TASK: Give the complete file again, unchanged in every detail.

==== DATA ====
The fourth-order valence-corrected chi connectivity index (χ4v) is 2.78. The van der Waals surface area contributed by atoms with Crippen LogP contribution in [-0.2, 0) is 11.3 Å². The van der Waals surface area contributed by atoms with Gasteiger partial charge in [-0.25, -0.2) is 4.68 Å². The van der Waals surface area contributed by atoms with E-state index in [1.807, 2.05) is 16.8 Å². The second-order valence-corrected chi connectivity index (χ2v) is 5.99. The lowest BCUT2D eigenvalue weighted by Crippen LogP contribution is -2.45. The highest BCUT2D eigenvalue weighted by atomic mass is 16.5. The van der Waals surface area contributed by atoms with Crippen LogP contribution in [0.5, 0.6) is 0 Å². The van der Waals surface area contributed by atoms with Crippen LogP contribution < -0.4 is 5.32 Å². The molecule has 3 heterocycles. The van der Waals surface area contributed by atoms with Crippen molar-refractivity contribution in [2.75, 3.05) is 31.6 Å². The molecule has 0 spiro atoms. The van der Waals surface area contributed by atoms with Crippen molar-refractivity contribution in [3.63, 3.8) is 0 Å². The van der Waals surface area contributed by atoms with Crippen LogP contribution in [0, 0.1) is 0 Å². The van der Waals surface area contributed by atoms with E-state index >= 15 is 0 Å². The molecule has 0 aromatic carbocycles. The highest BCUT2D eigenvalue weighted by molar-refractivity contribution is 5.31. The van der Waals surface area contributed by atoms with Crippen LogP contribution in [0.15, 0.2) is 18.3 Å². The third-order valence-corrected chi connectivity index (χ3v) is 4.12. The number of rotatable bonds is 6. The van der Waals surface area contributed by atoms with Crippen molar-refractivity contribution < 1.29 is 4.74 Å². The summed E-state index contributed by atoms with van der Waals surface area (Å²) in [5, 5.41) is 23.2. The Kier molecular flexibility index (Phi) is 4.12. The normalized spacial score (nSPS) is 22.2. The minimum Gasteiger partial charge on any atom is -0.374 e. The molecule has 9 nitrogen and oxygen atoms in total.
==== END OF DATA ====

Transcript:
The fourth-order valence-corrected chi connectivity index (χ4v) is 2.78. The van der Waals surface area contributed by atoms with Crippen LogP contribution in [-0.2, 0) is 11.3 Å². The van der Waals surface area contributed by atoms with Gasteiger partial charge in [-0.25, -0.2) is 4.68 Å². The van der Waals surface area contributed by atoms with E-state index in [1.807, 2.05) is 16.8 Å². The second-order valence-corrected chi connectivity index (χ2v) is 5.99. The lowest BCUT2D eigenvalue weighted by Crippen LogP contribution is -2.45. The highest BCUT2D eigenvalue weighted by atomic mass is 16.5. The van der Waals surface area contributed by atoms with Crippen LogP contribution in [0.5, 0.6) is 0 Å². The van der Waals surface area contributed by atoms with Crippen LogP contribution < -0.4 is 5.32 Å². The molecule has 3 heterocycles. The van der Waals surface area contributed by atoms with Crippen molar-refractivity contribution in [2.75, 3.05) is 31.6 Å². The molecule has 0 spiro atoms. The van der Waals surface area contributed by atoms with Crippen molar-refractivity contribution in [3.63, 3.8) is 0 Å². The van der Waals surface area contributed by atoms with Crippen LogP contribution in [0, 0.1) is 0 Å². The van der Waals surface area contributed by atoms with E-state index >= 15 is 0 Å². The molecule has 0 aromatic carbocycles. The highest BCUT2D eigenvalue weighted by molar-refractivity contribution is 5.31. The van der Waals surface area contributed by atoms with Crippen LogP contribution in [0.15, 0.2) is 18.3 Å². The third-order valence-corrected chi connectivity index (χ3v) is 4.12. The number of rotatable bonds is 6. The van der Waals surface area contributed by atoms with Crippen molar-refractivity contribution < 1.29 is 4.74 Å². The summed E-state index contributed by atoms with van der Waals surface area (Å²) in [5, 5.41) is 23.2. The Kier molecular flexibility index (Phi) is 4.12. The normalized spacial score (nSPS) is 22.2. The minimum Gasteiger partial charge on any atom is -0.374 e. The molecule has 9 nitrogen and oxygen atoms in total.